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Place, People, and Power in City Building in Postwar America

Lizabeth Cohen

Seiten 135 - 150

DOI https://doi.org/10.33675/AMST/2020/2/5


This publication is distributed under the terms of the Creative Commons License Attribution - NonCommercial - NoDerivatives 4.0. (CC BY-NC-ND 4.0)

When urban studies scholars examine issues such as the public versus
private in cities, boundary making and breaking, and how democratic
citizenship is reinforced or undermined, they tend to avoid the agency
of individuals. Instead, they attribute these characteristics to urban
environments in general, as circumscribed by place and time. This essay
argues for the importance of investigating agency in city building and
city living and does so through probing the career of a pivotal figure
in American urban renewal in the second half of the twentieth century,
Edward J. Logue. Through tracing Logue’s shifting strategies of urban
redevelopment from New Haven in the 1950s to Boston in the 1960s to New
York State and New York City in the 1970s and 1980s, new insights
emerge. Urban renewal becomes a more improvisational and evolutionary
approach to keeping post-World War II cities viable. Urban redevelopers
have more complex and varied interactions with ordinary residents. And
the concepts of the “public” and “boundaries” take on new significance.
Rather than dismissing urban renewal, and urban renewers, with one
condemning brush, this essay suggests that there is a great deal to be
learned from both its successes and failures.

1 Cohen, Lizabeth. A Consumers’ Republic: The Politics of Mass Consumption in Postwar America. New York: Alfred A. Knopf, 2003. Print.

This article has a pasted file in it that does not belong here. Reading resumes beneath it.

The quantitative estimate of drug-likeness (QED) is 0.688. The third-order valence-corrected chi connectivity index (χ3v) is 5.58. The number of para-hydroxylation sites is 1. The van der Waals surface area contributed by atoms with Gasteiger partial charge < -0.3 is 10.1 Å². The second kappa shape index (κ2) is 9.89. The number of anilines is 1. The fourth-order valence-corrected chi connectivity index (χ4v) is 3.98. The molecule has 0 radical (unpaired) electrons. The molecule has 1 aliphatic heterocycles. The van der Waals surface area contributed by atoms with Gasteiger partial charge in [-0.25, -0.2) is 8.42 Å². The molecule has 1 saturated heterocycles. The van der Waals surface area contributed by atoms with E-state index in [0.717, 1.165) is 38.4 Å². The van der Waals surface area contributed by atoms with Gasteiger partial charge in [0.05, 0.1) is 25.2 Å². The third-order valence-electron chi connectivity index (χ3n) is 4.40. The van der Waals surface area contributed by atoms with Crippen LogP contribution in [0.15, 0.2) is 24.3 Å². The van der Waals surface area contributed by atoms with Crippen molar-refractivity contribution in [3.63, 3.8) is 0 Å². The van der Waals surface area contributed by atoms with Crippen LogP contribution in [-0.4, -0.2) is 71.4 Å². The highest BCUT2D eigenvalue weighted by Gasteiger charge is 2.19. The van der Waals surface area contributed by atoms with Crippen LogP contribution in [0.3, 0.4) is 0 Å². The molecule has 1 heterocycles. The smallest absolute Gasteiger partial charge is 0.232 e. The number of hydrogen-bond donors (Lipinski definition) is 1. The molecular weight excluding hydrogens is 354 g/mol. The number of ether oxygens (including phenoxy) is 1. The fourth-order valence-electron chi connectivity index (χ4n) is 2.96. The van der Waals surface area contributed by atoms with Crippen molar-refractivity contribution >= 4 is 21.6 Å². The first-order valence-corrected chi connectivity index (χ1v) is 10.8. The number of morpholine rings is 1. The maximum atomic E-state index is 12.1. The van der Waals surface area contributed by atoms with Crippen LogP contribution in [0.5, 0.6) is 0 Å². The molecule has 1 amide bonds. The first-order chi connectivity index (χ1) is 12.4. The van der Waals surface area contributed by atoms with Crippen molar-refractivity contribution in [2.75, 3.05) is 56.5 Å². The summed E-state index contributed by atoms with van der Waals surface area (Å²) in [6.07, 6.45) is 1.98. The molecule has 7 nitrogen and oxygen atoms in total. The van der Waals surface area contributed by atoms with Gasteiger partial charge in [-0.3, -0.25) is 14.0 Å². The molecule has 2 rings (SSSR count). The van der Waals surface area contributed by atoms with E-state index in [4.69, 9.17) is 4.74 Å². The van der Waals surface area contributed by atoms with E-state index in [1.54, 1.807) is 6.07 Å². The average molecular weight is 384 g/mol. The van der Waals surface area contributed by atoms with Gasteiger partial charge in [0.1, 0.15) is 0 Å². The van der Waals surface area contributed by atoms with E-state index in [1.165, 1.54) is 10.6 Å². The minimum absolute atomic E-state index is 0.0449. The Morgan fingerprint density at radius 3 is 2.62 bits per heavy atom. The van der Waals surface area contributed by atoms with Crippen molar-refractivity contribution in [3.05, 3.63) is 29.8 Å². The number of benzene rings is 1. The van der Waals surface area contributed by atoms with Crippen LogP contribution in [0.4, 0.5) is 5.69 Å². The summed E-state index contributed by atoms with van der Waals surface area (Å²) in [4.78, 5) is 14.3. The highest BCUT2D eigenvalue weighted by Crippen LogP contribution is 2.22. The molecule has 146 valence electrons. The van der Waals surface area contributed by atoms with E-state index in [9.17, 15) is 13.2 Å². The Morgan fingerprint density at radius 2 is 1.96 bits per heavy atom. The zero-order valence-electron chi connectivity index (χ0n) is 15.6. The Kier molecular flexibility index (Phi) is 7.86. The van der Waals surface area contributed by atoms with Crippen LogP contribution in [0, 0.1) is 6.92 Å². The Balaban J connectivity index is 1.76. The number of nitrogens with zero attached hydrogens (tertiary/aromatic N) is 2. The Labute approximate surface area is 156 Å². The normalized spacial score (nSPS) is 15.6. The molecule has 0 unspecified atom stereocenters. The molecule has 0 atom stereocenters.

2 ---. Saving America’s Cities: Ed Logue and the Struggle to Renew Urban America in the Suburban Age. New York: Farrar, Straus and Giroux, 2019. Print.

3 “Ed Logue—The Master Rebuilder.” Washington Post 15 Apr. 1967. Print.

4 Fainstein, Susan. Personal Conversation. 29 Mar. 2010. Architecture and Knowledge Seminar. Mahindra Humanities Center, Harvard University, Cambridge, MA.

5 Housing Act of 1949. Pub. L. 81-171. 63. Stat. 413-44. 15 July 1949. Web. 27 May 2020. https://www.loc.gov/law/help/statutes-at-large/81st-congress/session -1/c81s1ch338.pdf.

6 Housing Act of 1954. Pub. L. 83-560. 68 Stat. 590-648. 2 Aug. 1954. Web. 27 May 2020. https://www.govinfo.gov/content/pkg/STATUTE-68/pdf/STATUTE-68-Pg590.pdf#page=33.

7 Jackson, Kenneth T. Crabgrass Frontier: The Suburbanization of the United States. New York: Oxford UP, 1985. Print.

8 Jacobs, Jane. The Death and Life of Great American Cities. New York: Random House, 1961. Print.

9 Logue, Edward J. Interview by Frank Jones. April 1999. Edward J. Logue Papers, 2007 Addition, Box 2, Yale University Library Manuscripts and Archives, New Haven, CT. Print. Transcript.

10 ---. Interviews by Ivan Steen. 31 Oct.1986, and 11 July 1991. Edward J. Logue Papers, 2002 Addition, Box 21, Folder “EJL Rockefeller Oral History.” Yale University Library Manuscripts and Archives. New Haven, CT. Print. Transcript.

11 ---. Letter to Doug Ensinger. 15 Jan. 1955. Edward J. Logue Papers. Series 4, Box 25, Folder 43. Yale University Library Manuscripts and Archives, New Haven, CT. Print.

12 ---. Letter to John Goldman of Los Angeles Times, 27 May 1982, Edward J. Logue Papers, 1985 Accession, Box 107, Folder “MH Correspondence, Miscellaneous.” Yale University Library Manuscripts and Archives. New Haven, CT. Print.

13 Lucy, William. “Logue on Cities.” Planning 51.8 (1985): 12-16. Print.

14 “‘New Boston’ Planner Comes Back for More.” Boston Herald 12 Jan. 1988. Print.


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